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Alacrity, USS

PG-87


Alacrity: Speed or quickness; celerity.


Builder: Collingwood Shipyard, Ltd., Ontario, Canada

Commissioned: 10 December 1942

Decommissioned: 4 October 1945

Length: 205'

Beam: 33'

Draft: 14' 7"

Displacement: 1,375 tons (fl)

Propulsion:  

Performance:
     Max: 16.5 knots
     Economic: 

Complement: 90

Armament: 2 x 3"/50; 4 x 20mm; 4 x "K" guns; 1 x Hedgehog dcp; 2 depth charge tracks

Electronics: 


History:

Alacrity (PG-87) was a British Flower Class corvette initially laid down as HMS Cornel (K 278) by the Collingwood Shipyard, Ltd., Collingwood, Ontario, Canada.  She was transferred to the United States Navy on 6 January 1942 and launched on 4 September 1942.  She was placed in commission at Collingwood on 10 December 1942 under the command of LT H. M. Godsey, USNR.

By 31 December, the gunboat had moved to Sorel, Quebec, where she remained into March 1943.  On the 3d, she got underway to descend the St. Lawrence River, bound ultimately for Boston, Massachusetts.  On 5 March, she stopped at Quebec and remained there for two months.  Alacrity resumed her voyage on 5 May and arrived at the Boston Navy Yard Annex on the 12th.  She remained there until sometime in mid-July, when a Coast Guard crew reported aboard to take over the corvette, one of eight corvettes manned by the Coast Guard during the war.  LCDR R. F. Rea, USCG took command.

On 22 July 1943 she sailed for Bermuda and shakedown training in the waters surrounding that island group.  She completed shakedown on 15 August and arrived in New York three days later.  After a round-trip voyage apiece to Norfolk, Virginia, and Boston, Alacrity entered the navy yard at Boston for post-shakedown repairs on 21 September.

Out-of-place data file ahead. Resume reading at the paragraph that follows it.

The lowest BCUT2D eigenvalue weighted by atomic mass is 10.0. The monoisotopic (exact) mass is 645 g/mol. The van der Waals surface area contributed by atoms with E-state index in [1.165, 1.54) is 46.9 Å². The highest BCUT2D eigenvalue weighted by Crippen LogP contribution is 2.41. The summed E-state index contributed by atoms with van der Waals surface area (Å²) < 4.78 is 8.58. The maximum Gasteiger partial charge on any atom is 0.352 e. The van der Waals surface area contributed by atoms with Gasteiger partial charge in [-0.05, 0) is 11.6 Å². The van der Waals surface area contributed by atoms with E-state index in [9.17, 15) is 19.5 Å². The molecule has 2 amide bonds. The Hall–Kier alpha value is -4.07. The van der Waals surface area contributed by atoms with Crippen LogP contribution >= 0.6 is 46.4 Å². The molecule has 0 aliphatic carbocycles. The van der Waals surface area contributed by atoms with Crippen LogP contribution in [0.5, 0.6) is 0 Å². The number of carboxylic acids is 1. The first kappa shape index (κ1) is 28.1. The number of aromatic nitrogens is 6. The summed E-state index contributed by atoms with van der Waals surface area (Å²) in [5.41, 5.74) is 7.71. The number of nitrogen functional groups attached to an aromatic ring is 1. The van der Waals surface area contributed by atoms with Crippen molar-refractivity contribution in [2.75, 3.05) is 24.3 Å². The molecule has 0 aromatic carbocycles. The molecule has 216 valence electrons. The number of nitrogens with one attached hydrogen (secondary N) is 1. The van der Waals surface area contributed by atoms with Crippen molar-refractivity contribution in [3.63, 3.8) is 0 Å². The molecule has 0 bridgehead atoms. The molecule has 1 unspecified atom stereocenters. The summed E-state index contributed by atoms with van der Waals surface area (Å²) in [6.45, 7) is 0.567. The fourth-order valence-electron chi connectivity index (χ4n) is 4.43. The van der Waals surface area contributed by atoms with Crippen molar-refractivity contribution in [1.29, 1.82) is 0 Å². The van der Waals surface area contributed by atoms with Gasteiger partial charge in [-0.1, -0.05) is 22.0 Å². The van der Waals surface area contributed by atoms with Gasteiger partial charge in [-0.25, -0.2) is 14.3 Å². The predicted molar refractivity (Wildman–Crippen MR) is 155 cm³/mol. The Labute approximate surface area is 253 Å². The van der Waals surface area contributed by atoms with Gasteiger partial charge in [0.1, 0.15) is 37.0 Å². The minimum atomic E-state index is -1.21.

She got underway again on 25 September1944 and began escorting ships between New York and the Caribbean.  For the next eight months, the gunboat screened coastwise merchant traffic on the New York-to-Guantanamo Bay circuit.  She survived the hurricane in September 1944 that claimed USCGCs Bedloe, Jackson, a lightship, and the USS Warrington (DD-383), sailing through the eye of the storm on 13 September.  The waves, measured at over 40 feet, swept down the stack and extinguished the corvette's boilers but she survived unscathed and without any injuries among her crew.

Early in May 1944, she added Key West, Florida, to her itinerary but, soon thereafter, resumed her New York-Guantanamo Bay shuttles exclusively.  In May 1945, she ceased voyages to Cuba when she was reassigned from the Atlantic Fleet to the Eastern Sea Frontier.  For the remainder of the war, Alacrity served along the east coast— first at Staten Island, then at New York, and—by mid-July—at Charleston, South Carolina.  By 1 August 1945—although still based at Charleston—she had been reassigned to the 6th Naval District.  

She was still at Charleston when placed out of commission on 4 October 1945.  Her name was struck from the Navy list on 24 October 1945.  She was transferred to the War Shipping Administration on 22 September 1947 for final disposition.  She was purchased in 1949 by the Italian ship owner Cameli on account of the Società Anonima Navigazione Toscana, along with number of other corvettes for use as passenger vessels.  She was converted for use as a passenger vessel and was renamed Porto Ferraio.


Commanding Officers:


Photo of the USS Alacrity

"PG-87 Gunboat Alacrity,  Boston, approx. 1943."

 

Photo of the USS Alacrity

"PG-87 Gunboat Alacrity , Boston,  approx. 1943."


Sources:

The Coast Guard at War V: Transports and Escorts. Part I [Escorts].  Washington, DC: U.S. Coast Guard, 1 March 1949. 

Cutter History File.  USCG Historian's Office, USCG HQ, Washington, D.C.

Dictionary of American Naval Fighting Ships.  Washington, DC: USGPO.

"Post War Italian Merchant Service" website: www.cbrnp.com/RNP/Flower/GALLERY/postwar_Italian.htm

Robert Scheina.  U.S. Coast Guard Cutters & Craft of World War II.  Annapolis, MD: Naval Institute Press, 1982.


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Last Modified 11/17/2014